In a small study in Chinese men (81 affected and 67 non-affected by metabolic syndrome), circulating levels of PFOA and PFNA were significantly higher in the subjects with metabolic syndrome, and were also associated with blood pressure (58).Recently, Pitter and colleagues used data from the Regional health surveillance program in the Veneto region (Italy), including 15,786 individuals aged 20–39 years, and found that circulating PFAS concentration was associated with an increase in both systolic and diastolic blood pressure and with the prevalence of hypertension, the latter only in men. In particular, the difference in systolic and diastolic blood pressure from the lowest to highest decile of circulating PFOA was nearly 1.5 mmHg (63).
In more than two-thousand children examined in the NHANES 2003-2012, PFAS level in blood was associated with higher diastolic blood pressure in a linear regression model (64).
The relation between alternative and legacy PFAS and blood pressure was examined in 1,273 healthy Chinese, from the “Isomers of C8 health project”. An increase in circulating PFAS was associated with higher diastolic blood pressure (1.31 mmHg) and an increased prevalence of hypertension. When stratified by sex, the effects of alternative PFAS on blood pressure and hypertension were stronger in women (65).
Also for the association of PFAS with either hypertension or blood pressure some inconsistency exists, since other studies reported either no or negative association.
In a large longitudinal among workers at a Mid-Ohio Valley chemical plant exposed to PFOA (n=3,713) and residents of the surrounding community (n=28,541), cumulative PFOA exposure (sum of yearly serum concentration estimates) was not associated with the incidence of either hypertension or coronary artery disease, whereas was non-linearly associated with the incidence of hypercholesterolemia, especially among males aged 40-60 years (66).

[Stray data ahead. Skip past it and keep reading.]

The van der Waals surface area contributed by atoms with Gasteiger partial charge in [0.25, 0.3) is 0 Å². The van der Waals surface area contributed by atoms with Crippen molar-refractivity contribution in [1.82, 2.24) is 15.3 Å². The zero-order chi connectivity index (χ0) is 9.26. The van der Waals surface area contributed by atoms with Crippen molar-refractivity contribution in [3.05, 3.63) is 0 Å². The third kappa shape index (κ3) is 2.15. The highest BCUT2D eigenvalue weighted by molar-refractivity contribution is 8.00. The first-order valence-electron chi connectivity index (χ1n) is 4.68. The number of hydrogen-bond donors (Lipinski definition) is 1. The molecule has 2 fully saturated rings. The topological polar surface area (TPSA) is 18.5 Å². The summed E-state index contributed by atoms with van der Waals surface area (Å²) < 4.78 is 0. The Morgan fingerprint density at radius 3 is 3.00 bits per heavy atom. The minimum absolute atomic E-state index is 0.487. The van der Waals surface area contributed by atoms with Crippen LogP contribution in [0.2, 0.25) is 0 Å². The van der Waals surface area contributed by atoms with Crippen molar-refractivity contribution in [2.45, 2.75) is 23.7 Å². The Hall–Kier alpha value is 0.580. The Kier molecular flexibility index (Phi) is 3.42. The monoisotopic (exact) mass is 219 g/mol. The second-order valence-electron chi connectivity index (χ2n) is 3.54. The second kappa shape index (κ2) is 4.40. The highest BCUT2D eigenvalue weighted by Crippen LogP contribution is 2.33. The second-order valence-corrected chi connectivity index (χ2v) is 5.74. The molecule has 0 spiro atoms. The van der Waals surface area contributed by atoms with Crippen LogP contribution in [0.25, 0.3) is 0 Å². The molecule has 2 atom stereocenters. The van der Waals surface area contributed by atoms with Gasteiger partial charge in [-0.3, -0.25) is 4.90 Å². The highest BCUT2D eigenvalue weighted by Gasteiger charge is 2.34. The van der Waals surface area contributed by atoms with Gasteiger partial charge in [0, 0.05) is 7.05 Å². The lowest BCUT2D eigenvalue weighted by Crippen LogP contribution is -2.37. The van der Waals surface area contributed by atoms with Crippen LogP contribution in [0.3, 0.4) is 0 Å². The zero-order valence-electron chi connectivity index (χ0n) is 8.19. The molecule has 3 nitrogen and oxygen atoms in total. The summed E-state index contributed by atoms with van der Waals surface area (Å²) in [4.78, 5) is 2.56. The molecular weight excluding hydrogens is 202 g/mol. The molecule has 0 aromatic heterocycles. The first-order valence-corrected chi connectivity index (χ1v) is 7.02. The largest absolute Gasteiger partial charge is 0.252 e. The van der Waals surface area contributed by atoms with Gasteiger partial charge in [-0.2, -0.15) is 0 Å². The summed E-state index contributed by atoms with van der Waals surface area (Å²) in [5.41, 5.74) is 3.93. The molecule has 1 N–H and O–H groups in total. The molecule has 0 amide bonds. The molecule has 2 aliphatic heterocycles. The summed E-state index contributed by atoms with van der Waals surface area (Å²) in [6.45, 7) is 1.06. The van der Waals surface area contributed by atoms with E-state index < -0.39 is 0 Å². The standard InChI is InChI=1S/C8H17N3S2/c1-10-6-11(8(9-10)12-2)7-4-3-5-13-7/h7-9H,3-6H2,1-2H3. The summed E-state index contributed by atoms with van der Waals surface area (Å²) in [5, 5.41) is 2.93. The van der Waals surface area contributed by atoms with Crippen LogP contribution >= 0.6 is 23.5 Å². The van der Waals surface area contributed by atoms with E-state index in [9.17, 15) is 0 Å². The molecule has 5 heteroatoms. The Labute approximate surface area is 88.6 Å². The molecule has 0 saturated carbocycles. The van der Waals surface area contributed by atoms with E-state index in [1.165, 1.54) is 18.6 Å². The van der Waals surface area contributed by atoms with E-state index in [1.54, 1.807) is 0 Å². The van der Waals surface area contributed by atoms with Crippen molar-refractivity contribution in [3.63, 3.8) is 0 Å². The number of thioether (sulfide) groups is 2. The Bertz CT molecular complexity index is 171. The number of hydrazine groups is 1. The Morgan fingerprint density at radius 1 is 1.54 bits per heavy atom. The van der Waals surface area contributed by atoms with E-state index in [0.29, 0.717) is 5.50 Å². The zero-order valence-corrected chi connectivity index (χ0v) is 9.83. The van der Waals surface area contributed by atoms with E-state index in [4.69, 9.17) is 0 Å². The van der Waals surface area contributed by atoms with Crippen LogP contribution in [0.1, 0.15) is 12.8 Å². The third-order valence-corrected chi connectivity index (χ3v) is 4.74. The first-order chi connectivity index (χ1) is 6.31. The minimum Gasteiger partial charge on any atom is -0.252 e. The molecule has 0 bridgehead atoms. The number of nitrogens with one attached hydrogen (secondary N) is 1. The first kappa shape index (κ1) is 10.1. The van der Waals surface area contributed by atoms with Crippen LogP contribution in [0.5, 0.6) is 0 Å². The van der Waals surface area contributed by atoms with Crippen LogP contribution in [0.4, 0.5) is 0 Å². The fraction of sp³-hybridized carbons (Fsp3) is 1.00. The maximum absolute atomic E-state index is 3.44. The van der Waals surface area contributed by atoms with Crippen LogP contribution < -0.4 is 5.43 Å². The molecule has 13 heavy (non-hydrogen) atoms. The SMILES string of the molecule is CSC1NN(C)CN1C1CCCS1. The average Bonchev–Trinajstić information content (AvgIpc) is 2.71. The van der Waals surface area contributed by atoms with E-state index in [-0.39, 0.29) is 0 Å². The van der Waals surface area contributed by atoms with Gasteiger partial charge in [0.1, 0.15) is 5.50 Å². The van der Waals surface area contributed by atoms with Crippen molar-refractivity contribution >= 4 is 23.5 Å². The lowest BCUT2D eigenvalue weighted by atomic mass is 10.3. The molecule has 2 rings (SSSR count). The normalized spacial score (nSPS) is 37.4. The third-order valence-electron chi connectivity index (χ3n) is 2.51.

The already mentioned small study on 154 male anglers older than 50 years living in Wisconsin PFAS exposure was associated with a lower risk of hypertension, although the only significant odds ratio was with PFNA (59).
In 171 control subjects from a population-based nested case-control study on type 2 diabetes mellitus, including middle-aged women and men, who were longitudinally followed for several years, association with incidence of hypertension was inconsistent throughout the period (67).
In the Västerbotten Intervention Programme, a sub-cohort in the Northern Sweden Health and Disease Study, repeated measurements of several PFAS were performed and possible association with hypertension and plasma lipids was analysed: only triglycerides were inversely associated with PFOA and PFOS (67).
Thus, regarding the effect of different PFAS on blood pressure, cross-sectional studies show an association of PFAS either with systolic or diastolic blood pressure or the prevalence of hypertension. In contrast, longitudinal studies did not confirm an apparent effect of the exposure on the incidence of arterial hypertension. This fact is not unexpected, due to the multifactorial nature of hypertension. Moreover, in cross-sectional studies, only a few mmHg of increase in blood pressure were detected in people with the highest exposure to PFAS.
Putative Mechanisms Linking PFAS Exposure to Cardiovascular Damage and Clinical Events: Platelet Activation and Experimental Thrombus Formation
In spite of consistency in epidemiological data, limited information exists concerning the mechanisms underlying the increased risk of cardiovascular events observed. Apart from the metabolic disorder attributable to PFAS exposure, increased oxidative stress, as evaluated in vivo using biomarkers or testing in vitro the bioactivity of individual PFAS, has been advocated by some authors as a plausible mechanistic link between epidemiologic data and evidence of organ damage (15). Recent experimental studies indicating that PFAS accumulate in cell membranes of cells allowed a more in-depth analysis of the mechanisms leading to the clinical consequences of exposure in humans (14, 15).